In the air Monday, October 3rd 2011
Latest statistics for Swiss watch exports, published in August, confirm solid results, even if commentators fear a weakening in this positive trend.
My view is that exports will end this admittedly turbulent year at highly favourable levels, in particular for models with an export value above CHF 3,000-6,000 (USD 3,250-6,500 / EUR 2,450-4,900). Also because the timepieces unveiled early in the year at Geneva and Basel, in particular "complicated" models, will start selling at the end of the year, and their target audience are customers who want and can, not those who want but can't.
As the specialist press has already pointed out, the strong Swiss franc will erode margins, not to mention precious metal prices, although these will be partly absorbed by marketing as prices increase in the various currencies.
For the moment, no one can predict what 2012 holds. We are still in a prosperous zone; profits will certainly be less than in a recent past but losses are unlikely, except for small concerns, independent or not, for which distribution is more of a problem than for the large groups.
Being rich and living among the rich isn't a valid reason to forget the poor. Responsibility towards the wider community is beginning to interest luxury and Fine Watchmaking.
As a guest at a lovely evening in Venice, hosted by Jaeger-LeCoultre to present a fundraising project for the NGO Emergency and the centre for cardiac surgery which it runs in Sudan, I got to thinking about how our luxury segment could, or perhaps should, become a vector for well-intentioned compassion towards the weak and the poor. Not for what it might reap in return - nothing is more despicable than ostentatious giving - but to use our powers of communication and persuasion to benefit noble, efficient, on-the-ground, useful causes.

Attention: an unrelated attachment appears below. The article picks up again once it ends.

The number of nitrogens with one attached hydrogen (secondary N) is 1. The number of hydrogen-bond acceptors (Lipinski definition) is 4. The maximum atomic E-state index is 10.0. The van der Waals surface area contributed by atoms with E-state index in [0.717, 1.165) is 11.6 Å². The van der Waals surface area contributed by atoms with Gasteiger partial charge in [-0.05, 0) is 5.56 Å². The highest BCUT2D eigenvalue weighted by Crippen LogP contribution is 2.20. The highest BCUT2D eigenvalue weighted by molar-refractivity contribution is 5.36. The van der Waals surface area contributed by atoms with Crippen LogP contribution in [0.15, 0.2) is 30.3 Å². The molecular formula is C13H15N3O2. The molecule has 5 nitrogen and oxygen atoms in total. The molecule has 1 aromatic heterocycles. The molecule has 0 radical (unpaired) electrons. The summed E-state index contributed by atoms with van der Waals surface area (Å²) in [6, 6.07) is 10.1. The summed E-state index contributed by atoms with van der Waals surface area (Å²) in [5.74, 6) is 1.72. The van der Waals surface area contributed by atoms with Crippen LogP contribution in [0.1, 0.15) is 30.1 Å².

And I asked myself, if high-end or Fine Watch companies, beyond what they already do, donated one franc for every watch sold to a similar cause, how many children could we feed? How many structures could we build? How much medicine could we buy?
A franc isn't much, especially as a percentage of a watch's retail price. But if we consider the potential of even a small coin in this vast and needy world, we might then appreciate its power and importance. As I said, this is just an idea: were someone to give it consideration, thank you to them. Export statistics could provide the basis for a collective fund. Franc by franc, that's a lot of money and innumerable benefits.
The objective is to eliminate poverty, hunger and sickness from the world. Not just in the "third world" but wherever difficulties exist. "Father, it is our duty and salvation…" says the officiant during consecration. It is also our duty to consecrate a small coin to a great cause. ■